Taking Mr. James for a walk on a perfectly gorgeous day - one more like April or May, not February, dimming the memory of a 10-degree morning just four days ago - I was reminded of why I was drawn to this neighborhood almost 30 years ago.
To be sure, it was partly the charm of the 1920s homes, the value for the money, the small yards that would be quick to mow and the appeal of features like hardwood floors, arched doorways and crown molding everywhere. (That last item, by the way, became much less attractive when it was time to paint...)
But what really tipped the scale for me was something far more pedestrian. Literally.
The sidewalks in our neighborhood encourage intermingling among the residents of homes along the street. They give the adults a route for a summer evening stroll or a brisk hike to the bus stop, and the children a guided path to friends and new experiences.
When our kids were little, every summer Saturday brought a cavalcade of bikes, trikes and Big Wheels as the neighborhood youngsters traveled safely up and down the cement corridors for hours on end. Sidewalks also defined a boundary the kids generally respected, although I do remember a neighbor mom's challenge keeping an adventuresome preschooler out of the street after a block party closed the road for an evening, calling the sidewalk's barrier power into question.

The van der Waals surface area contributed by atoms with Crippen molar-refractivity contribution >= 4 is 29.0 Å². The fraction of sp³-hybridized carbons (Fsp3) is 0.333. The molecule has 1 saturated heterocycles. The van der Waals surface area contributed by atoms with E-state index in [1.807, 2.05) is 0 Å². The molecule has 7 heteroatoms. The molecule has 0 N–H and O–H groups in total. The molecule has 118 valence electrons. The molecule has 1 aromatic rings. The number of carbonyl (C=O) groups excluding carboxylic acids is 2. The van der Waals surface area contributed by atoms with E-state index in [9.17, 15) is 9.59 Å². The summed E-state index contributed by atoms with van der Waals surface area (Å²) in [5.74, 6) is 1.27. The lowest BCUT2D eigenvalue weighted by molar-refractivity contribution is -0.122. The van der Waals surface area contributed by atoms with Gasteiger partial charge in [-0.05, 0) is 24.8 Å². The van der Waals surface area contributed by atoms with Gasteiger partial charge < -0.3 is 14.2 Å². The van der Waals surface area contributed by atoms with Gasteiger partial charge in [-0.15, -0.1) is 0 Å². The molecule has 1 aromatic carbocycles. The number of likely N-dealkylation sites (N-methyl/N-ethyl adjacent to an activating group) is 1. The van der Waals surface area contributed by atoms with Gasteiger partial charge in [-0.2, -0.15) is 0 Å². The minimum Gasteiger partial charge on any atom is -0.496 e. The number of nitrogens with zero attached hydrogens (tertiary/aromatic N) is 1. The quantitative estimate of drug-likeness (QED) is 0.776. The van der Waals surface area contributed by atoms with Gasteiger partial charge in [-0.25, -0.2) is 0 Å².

Today's scarier times and scheduled activities have reduced the neighborhood Big Wheel traffic somewhat, and tree roots beneath have cracked some of the concrete slabs. Insufferable spiny balls that comprise the bumper crop of droppings from sweet gum trees that line our street make the trip hazardous for the inattentive.
But our sidewalks still carry moms pushing strollers and people like me walking dogs. The dogs sniff each other, the people exchange friendly greetings, and we go along our way feeling like we're part of a community.
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